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Labor's Cold War | The Nation

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Labor's Cold War

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Today, the CTV and the AFL-CIO remain very close, though President Chávez has denounced the CTV and its political supporters as part of the oligarchy that is out to weaken his attempts to redistribute the country's oil wealth. To counter the CTV, Chávez encouraged the organization of a rival labor federation and refused to recognize the results of a CTV election won by former oil workers' leader Carlos Ortega. In response, Ortega built an alliance with Fedecamaras, the Venezuelan Chamber of Commerce, with the aim of toppling Chávez's government.

Research support was provided by the Investigative Fund of the Public Concern Foundation. Tim Shorrock thanks Fred
Hirsch for his help in interpreting the AFL-CIO files on Chile.

About the Author

Tim Shorrock
Tim Shorrock, who has been contributing to The Nation since 1983, is the author of Spies for Hire: The Secret World of...

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A year ago, they came close to that goal when a general strike they organized became the pretext for a brief military coup. When the New York Times revealed that NED had funded the opposition, the AFL-CIO was swamped with questions about its ties to the CTV. The AFL-CIO immediately put out a lengthy statement condemning the coup and explaining that the CTV used its US funds to fight Chávez's attempts to undermine labor rights. "There is no evidence that the CTV or its leaders went beyond the democratic expressions of discontent," the AFL-CIO concluded. In a significant break from the past, it added that Chávez's programs, including "agrarian reform and assistance to Cuba, are and should be the sole and sovereign concern of the Venezuelan people and their government." Gacek maintains today that ACILS's support for internal democracy within the CTV boosted progressive forces in Venezuela's labor movement. "We assisted a process that actually brought more of the left, and including some elements sympathetic to the admirable redistributive rhetoric of the Chávez government, to the leadership of the CTV," he said.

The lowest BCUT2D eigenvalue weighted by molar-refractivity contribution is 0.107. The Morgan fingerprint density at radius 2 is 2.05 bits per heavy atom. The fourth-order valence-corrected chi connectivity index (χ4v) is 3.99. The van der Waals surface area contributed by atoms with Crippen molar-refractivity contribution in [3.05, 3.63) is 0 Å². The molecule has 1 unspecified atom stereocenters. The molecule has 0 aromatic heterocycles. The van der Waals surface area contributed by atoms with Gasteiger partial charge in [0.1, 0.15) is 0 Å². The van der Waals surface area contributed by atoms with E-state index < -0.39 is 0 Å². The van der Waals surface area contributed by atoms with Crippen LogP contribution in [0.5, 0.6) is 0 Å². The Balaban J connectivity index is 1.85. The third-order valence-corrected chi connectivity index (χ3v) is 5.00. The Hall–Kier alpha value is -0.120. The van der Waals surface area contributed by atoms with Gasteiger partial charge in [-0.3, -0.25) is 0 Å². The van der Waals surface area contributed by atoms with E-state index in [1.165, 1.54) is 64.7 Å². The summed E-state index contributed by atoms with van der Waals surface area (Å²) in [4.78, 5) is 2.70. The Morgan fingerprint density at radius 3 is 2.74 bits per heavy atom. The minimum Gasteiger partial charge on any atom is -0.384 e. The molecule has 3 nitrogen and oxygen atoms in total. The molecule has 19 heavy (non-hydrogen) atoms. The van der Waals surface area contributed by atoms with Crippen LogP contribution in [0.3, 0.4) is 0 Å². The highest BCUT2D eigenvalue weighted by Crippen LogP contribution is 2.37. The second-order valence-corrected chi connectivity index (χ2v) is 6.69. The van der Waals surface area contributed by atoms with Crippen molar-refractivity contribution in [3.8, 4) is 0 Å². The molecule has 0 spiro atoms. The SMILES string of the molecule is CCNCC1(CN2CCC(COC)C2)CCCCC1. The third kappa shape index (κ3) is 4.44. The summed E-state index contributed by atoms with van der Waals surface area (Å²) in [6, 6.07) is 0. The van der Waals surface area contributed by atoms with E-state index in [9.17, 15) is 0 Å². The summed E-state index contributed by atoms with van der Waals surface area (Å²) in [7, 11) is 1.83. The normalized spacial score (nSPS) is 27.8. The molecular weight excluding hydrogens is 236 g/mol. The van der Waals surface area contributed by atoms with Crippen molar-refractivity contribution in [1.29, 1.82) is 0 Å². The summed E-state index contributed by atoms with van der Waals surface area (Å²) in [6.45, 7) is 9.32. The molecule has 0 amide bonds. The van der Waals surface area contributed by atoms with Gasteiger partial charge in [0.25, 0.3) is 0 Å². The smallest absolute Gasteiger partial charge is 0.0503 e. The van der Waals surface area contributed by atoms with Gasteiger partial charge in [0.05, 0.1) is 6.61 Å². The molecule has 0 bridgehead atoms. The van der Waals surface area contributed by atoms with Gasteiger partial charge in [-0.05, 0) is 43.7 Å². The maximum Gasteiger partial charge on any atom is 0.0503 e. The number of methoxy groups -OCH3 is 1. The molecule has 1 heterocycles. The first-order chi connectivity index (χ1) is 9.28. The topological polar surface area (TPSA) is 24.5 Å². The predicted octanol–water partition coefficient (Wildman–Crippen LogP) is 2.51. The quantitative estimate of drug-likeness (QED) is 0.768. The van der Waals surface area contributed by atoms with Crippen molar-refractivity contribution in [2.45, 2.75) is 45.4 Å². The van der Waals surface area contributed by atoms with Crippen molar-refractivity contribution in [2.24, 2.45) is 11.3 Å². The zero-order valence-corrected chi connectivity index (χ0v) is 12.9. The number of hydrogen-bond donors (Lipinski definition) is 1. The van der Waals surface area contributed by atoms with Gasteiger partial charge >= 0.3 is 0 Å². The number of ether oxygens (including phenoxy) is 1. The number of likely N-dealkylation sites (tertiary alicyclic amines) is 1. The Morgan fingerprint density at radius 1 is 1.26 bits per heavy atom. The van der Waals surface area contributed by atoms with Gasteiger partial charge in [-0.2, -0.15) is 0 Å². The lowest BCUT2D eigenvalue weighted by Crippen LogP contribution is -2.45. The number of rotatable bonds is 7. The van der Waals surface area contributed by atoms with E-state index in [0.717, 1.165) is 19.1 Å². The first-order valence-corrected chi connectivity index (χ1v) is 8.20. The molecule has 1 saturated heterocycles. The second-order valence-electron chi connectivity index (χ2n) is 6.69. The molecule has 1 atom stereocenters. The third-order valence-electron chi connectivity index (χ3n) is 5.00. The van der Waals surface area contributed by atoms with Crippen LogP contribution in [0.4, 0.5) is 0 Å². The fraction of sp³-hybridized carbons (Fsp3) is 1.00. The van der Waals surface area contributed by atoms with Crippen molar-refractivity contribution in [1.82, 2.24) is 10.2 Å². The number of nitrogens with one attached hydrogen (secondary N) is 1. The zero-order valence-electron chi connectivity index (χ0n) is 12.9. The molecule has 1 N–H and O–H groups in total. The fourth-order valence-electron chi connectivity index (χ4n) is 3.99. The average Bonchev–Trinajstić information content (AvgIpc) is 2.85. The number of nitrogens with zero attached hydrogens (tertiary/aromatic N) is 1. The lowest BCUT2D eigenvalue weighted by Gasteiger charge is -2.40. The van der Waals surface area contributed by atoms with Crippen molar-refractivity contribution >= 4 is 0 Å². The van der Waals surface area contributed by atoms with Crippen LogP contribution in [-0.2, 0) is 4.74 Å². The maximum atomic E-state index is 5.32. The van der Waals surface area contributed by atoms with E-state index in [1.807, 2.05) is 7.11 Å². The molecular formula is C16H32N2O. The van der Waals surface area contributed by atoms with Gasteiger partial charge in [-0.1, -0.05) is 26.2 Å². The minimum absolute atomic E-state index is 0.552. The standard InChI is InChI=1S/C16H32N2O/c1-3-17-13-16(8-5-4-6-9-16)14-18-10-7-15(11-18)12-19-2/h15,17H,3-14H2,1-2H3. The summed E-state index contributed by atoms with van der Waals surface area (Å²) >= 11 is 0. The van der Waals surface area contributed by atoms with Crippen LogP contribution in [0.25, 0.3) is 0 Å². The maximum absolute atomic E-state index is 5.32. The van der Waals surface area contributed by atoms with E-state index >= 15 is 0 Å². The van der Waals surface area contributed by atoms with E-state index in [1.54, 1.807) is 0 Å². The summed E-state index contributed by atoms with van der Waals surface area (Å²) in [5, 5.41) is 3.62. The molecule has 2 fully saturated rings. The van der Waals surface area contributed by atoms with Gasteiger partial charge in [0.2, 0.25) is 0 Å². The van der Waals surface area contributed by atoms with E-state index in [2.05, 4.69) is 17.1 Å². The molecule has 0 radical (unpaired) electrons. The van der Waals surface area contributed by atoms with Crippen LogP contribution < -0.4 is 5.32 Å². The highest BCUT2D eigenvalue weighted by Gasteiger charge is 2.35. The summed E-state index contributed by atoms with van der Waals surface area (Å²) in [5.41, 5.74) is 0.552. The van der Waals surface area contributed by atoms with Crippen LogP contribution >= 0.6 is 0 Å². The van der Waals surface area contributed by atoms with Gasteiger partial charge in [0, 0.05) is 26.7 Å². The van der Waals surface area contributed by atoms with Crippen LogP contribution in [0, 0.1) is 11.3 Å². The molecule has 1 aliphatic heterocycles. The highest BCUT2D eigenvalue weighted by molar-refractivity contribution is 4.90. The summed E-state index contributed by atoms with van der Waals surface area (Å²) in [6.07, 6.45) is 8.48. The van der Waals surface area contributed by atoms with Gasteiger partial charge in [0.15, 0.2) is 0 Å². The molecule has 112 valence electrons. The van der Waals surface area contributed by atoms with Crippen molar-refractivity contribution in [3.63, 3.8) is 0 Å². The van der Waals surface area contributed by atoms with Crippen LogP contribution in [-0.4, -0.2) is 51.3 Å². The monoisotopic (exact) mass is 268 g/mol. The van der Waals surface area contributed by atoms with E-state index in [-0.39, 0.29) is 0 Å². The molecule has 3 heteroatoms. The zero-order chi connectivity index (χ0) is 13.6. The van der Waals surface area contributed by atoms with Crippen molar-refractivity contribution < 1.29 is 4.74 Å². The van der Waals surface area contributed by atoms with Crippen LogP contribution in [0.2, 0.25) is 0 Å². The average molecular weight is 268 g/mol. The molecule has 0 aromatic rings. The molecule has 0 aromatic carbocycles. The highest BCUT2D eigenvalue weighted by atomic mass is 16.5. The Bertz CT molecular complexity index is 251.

But with tensions still high in Venezuela, questions remain about the CTV and its tactics. Tellingly, strategic, non-Chavista unions in steel, oil and the public sector didn't support the CTV during the general strike last year. A member of a recent fact-finding delegation to Venezuela from the International Federation of Journalists wrote Gacek last summer that "the CTV was actively, directly involved in the illegal plotting for the April coup." Gacek rejected that assessment, but made it clear that the AFL-CIO was trying to defuse the situation. He is working with Brazil's new government and a "friends of Venezuela" labor group formed at the World Social Forum in Porto Alegre, Brazil, to "bring down the temperature" in Caracas by negotiating amnesty for some of the 16,000 fired oil workers Chávez has threatened to jail. (Ortega, who was on Chávez's list, is now living in exile in Costa Rica.) Overall, said Gacek, the AFL-CIO wants Chávez to respect the "democratic rule of law" and insure that "violence and force are not employed to force regime change." Using labor funds to undermine a foreign government, he added forcefully, "goes against my fiber."